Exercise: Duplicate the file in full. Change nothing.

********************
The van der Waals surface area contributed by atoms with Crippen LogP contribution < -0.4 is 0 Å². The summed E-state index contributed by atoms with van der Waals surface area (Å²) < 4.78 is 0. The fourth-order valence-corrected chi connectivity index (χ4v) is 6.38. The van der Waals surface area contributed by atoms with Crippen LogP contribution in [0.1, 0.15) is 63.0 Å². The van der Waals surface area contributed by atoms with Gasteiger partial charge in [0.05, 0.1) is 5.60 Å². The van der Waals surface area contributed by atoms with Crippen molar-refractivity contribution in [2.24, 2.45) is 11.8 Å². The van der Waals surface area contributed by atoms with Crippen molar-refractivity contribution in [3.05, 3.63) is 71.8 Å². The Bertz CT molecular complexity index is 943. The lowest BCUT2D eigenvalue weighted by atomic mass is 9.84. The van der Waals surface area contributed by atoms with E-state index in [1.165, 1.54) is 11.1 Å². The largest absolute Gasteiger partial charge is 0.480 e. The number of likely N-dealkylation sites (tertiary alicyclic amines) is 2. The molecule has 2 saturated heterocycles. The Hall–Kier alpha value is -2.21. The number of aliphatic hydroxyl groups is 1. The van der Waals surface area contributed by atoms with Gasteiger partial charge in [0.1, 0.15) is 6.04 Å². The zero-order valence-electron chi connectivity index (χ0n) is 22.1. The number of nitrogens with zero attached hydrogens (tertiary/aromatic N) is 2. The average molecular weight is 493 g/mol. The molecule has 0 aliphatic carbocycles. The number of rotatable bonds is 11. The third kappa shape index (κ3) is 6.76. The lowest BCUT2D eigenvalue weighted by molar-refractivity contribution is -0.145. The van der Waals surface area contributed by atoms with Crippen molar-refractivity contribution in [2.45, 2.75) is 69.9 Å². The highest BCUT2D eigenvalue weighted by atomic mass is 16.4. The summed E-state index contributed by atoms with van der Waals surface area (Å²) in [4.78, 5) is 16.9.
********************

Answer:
The van der Waals surface area contributed by atoms with Crippen LogP contribution < -0.4 is 0 Å². The summed E-state index contributed by atoms with van der Waals surface area (Å²) < 4.78 is 0. The fourth-order valence-corrected chi connectivity index (χ4v) is 6.38. The van der Waals surface area contributed by atoms with Crippen LogP contribution in [0.1, 0.15) is 63.0 Å². The van der Waals surface area contributed by atoms with Gasteiger partial charge in [0.05, 0.1) is 5.60 Å². The van der Waals surface area contributed by atoms with Crippen molar-refractivity contribution in [2.24, 2.45) is 11.8 Å². The van der Waals surface area contributed by atoms with Crippen molar-refractivity contribution in [3.05, 3.63) is 71.8 Å². The Bertz CT molecular complexity index is 943. The lowest BCUT2D eigenvalue weighted by atomic mass is 9.84. The van der Waals surface area contributed by atoms with E-state index in [1.165, 1.54) is 11.1 Å². The largest absolute Gasteiger partial charge is 0.480 e. The number of likely N-dealkylation sites (tertiary alicyclic amines) is 2. The molecule has 2 saturated heterocycles. The Hall–Kier alpha value is -2.21. The number of aliphatic hydroxyl groups is 1. The van der Waals surface area contributed by atoms with Gasteiger partial charge in [0.1, 0.15) is 6.04 Å². The zero-order valence-electron chi connectivity index (χ0n) is 22.1. The number of nitrogens with zero attached hydrogens (tertiary/aromatic N) is 2. The average molecular weight is 493 g/mol. The molecule has 0 aliphatic carbocycles. The number of rotatable bonds is 11. The third kappa shape index (κ3) is 6.76. The lowest BCUT2D eigenvalue weighted by molar-refractivity contribution is -0.145. The van der Waals surface area contributed by atoms with Crippen molar-refractivity contribution in [2.45, 2.75) is 69.9 Å². The highest BCUT2D eigenvalue weighted by atomic mass is 16.4. The summed E-state index contributed by atoms with van der Waals surface area (Å²) in [4.78, 5) is 16.9.